Talk:empty space

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RFD discussion: April–June 2006[edit]

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empty space

Sum of parts. Preemptive strike: yes, each word empty and space have multiple senses, but this is the case for almost any given collocation, we don't need them unless the senses are counter-intuitive or unusual. - TheDaveRoss 00:52, 1 April 2006 (UTC)

This seems like an incredibly useful thing to translate, maybe it could be classed as a phrasebook entry. Kappa 00:55, 1 April 2006 (UTC)
keep: Empty space is not merely the sum of its parts. Consider outer space, inner space, storage space, blank space. Each of the first three uses the word space in the sense of a 3-D region; the final one typically refers to an empty 2-D region. --EncycloPetey 04:38, 1 April 2006 (UTC)
Keep the set phrase. I din't immediately think of as many senses as are listed. Davilla 12:42, 3 April 2006 (UTC)
Keep - not all space is empty space! BD2412 T 23:45, 3 April 2006 (UTC)
Keep. --Connel MacKenzie T C 06:38, 21 April 2006 (UTC)
Delete as per Dave. Which Pawley test does it pass? — Hippietrail 21:21, 9 May 2006 (UTC)

Removed rfd tag from article and noted rfv passed on talk page. Andrew massyn 15:00, 10 June 2006 (UTC)

2015 deletion discussion[edit]

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empty space[edit]

Not sure whether every sense will be deleted, but to me, sense one is "a space that is empty", sense two is "space that is empty", and sense three is "space that is empty" (but maybe idiomatic enough to survive?). Doesn't seem to have any value for translations, since they are already at space. Was RFD'd a decade ago. Smurrayinchester (talk) 13:51, 9 October 2015 (UTC)

My first thought on seeing this was that it's always taken literally, and therefore should be deleted in toto. But after thinking about the examples, I note that in most cases the word "empty" is redundant; it didn't need to be there in the first place. So why did the speaker feel the need to use the phrase "empty space"? It's pretty common, and common in referring to particular situations where "space" may mean completely different things; i.e. a parking space, outer (or inner) space, negative space. So I'm leaning keep on the grounds of an unusually tight association of the words to describe a particular condition, although I'm not sure what that condition should be called. I'm thinking that in this phrase, the word "empty" has the specific meaning of "unoccupied" (as in a parking space, one of the examples) or "devoid of matter" (i.e. a vacuum, one of the current definitions). Which is more specific than "empty" in general. Just barely, perhaps. But even so, the tight association of the words in situations where they oughtn't to need to be if taken literally, suggests that the phrase is independent of the literal meaning, and thus idiomatic. P Aculeius (talk) 14:05, 9 October 2015 (UTC)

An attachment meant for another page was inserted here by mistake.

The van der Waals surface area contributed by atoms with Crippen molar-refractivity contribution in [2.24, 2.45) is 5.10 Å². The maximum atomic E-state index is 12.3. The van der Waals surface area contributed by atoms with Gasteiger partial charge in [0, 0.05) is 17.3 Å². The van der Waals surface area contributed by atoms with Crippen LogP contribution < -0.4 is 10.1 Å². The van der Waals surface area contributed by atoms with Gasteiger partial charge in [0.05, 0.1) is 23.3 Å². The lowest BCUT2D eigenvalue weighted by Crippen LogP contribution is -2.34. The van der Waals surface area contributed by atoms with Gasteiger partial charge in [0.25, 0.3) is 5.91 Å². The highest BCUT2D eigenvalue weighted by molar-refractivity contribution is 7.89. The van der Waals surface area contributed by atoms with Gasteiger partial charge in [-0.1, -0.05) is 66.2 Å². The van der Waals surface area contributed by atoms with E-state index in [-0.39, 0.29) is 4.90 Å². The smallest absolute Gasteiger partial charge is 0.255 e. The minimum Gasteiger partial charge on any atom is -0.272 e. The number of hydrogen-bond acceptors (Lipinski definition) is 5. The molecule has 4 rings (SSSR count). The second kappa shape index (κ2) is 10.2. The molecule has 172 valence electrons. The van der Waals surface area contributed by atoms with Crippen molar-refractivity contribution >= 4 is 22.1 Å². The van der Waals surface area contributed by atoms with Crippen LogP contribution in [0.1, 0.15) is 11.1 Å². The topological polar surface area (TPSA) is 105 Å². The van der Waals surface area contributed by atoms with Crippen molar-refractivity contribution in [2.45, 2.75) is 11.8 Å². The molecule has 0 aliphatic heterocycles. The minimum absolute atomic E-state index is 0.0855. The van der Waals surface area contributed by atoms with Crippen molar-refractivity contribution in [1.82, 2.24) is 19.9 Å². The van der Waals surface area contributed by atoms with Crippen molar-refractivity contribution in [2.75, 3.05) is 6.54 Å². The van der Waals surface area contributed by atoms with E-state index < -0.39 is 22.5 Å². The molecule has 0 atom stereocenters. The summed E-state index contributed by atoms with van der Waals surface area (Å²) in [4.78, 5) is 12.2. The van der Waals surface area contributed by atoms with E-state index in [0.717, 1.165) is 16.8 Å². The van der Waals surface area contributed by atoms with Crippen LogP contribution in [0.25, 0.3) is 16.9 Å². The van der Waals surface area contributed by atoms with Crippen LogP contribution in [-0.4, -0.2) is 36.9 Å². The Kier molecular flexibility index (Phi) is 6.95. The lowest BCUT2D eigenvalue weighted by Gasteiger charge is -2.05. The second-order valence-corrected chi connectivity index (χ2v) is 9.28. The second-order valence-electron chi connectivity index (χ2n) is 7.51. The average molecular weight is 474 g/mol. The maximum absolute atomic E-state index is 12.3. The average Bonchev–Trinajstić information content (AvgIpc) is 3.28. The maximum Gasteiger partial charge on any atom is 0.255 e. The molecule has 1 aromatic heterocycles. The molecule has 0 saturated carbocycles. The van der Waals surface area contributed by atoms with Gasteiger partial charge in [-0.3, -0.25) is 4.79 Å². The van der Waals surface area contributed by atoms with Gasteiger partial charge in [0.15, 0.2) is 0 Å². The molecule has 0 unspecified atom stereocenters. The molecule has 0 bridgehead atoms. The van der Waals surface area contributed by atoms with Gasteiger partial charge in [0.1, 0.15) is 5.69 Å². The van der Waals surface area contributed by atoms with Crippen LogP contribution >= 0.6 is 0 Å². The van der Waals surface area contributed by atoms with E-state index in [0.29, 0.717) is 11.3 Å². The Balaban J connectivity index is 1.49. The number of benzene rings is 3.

The irony is that empty space, when used to refer to a vacuum, is not actually empty because of quantum effects. So in that sense, it's not literally empty + space. —CodeCat 20:41, 9 October 2015 (UTC)

delete defs 1 and 2 - merely SOP - keep def 3 as is for the time being (the term seems to be used in astrophysics and needs a def (or a number of defs) similar to current def 3... though I am not knowledgeable enough to know how to define it accurately) Sonofcawdrey (talk) 01:44, 13 October 2015 (UTC)

  • This entry should probably be kept due to that it in the physical sense it is often actually a misnomer since macroscopically "empty" space is usually anything but on a quantum scale. It can also have very different meanings in both metaphysical and artistic senses. Nicole Sharp (talk) 04:11, 14 October 2015 (UTC)
    • @CodeCat Yes, definitely a physical misnomer, didn't see your comment above. Nicole Sharp (talk) 04:11, 14 October 2015 (UTC)
  • Keep per the previous discussion, and per P Aculeius and Nicole Sharp. Sense 1 does not really correspond with existing senses of "empty" because it implies availability for use. Sense 3 is a technical sense due to the aforementioned quantum effects. bd2412 T 15:47, 28 October 2015 (UTC)
    • Note: I have added a fourth sense, for "empty space" being used to indicate the feeling of someone or something being gone from one's life. bd2412 T 15:46, 23 November 2015 (UTC)

Kept. bd2412 T 13:40, 24 November 2015 (UTC)